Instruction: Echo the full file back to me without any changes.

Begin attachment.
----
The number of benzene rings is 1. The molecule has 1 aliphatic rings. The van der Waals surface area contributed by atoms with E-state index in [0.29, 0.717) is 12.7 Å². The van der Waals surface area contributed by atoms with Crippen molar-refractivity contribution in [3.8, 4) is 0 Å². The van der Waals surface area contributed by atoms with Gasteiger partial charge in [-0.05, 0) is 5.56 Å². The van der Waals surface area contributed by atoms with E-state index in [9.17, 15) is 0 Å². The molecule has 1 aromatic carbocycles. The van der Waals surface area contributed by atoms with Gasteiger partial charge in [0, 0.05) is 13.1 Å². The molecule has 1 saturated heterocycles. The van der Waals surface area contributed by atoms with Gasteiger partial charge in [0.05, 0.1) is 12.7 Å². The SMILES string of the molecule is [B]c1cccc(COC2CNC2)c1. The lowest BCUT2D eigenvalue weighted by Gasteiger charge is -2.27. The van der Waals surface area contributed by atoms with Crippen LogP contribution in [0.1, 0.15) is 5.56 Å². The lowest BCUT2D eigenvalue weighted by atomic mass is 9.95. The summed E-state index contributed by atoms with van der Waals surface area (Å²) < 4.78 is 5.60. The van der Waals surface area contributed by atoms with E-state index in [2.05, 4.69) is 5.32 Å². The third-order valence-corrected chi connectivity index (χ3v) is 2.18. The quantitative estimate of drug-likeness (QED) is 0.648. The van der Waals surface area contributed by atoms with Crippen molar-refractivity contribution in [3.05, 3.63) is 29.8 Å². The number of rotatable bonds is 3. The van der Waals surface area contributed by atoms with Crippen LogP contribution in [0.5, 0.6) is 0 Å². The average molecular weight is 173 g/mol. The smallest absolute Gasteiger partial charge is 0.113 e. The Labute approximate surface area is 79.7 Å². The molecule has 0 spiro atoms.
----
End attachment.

The number of benzene rings is 1. The molecule has 1 aliphatic rings. The van der Waals surface area contributed by atoms with E-state index in [0.29, 0.717) is 12.7 Å². The van der Waals surface area contributed by atoms with Crippen molar-refractivity contribution in [3.8, 4) is 0 Å². The van der Waals surface area contributed by atoms with Gasteiger partial charge in [-0.05, 0) is 5.56 Å². The van der Waals surface area contributed by atoms with E-state index in [9.17, 15) is 0 Å². The molecule has 1 aromatic carbocycles. The van der Waals surface area contributed by atoms with Gasteiger partial charge in [0, 0.05) is 13.1 Å². The molecule has 1 saturated heterocycles. The van der Waals surface area contributed by atoms with Gasteiger partial charge in [0.05, 0.1) is 12.7 Å². The SMILES string of the molecule is [B]c1cccc(COC2CNC2)c1. The lowest BCUT2D eigenvalue weighted by Gasteiger charge is -2.27. The van der Waals surface area contributed by atoms with Crippen LogP contribution in [0.1, 0.15) is 5.56 Å². The lowest BCUT2D eigenvalue weighted by atomic mass is 9.95. The summed E-state index contributed by atoms with van der Waals surface area (Å²) < 4.78 is 5.60. The van der Waals surface area contributed by atoms with E-state index in [2.05, 4.69) is 5.32 Å². The third-order valence-corrected chi connectivity index (χ3v) is 2.18. The quantitative estimate of drug-likeness (QED) is 0.648. The van der Waals surface area contributed by atoms with Crippen molar-refractivity contribution in [3.05, 3.63) is 29.8 Å². The number of rotatable bonds is 3. The van der Waals surface area contributed by atoms with Crippen LogP contribution in [0.5, 0.6) is 0 Å². The average molecular weight is 173 g/mol. The smallest absolute Gasteiger partial charge is 0.113 e. The Labute approximate surface area is 79.7 Å². The molecule has 0 spiro atoms.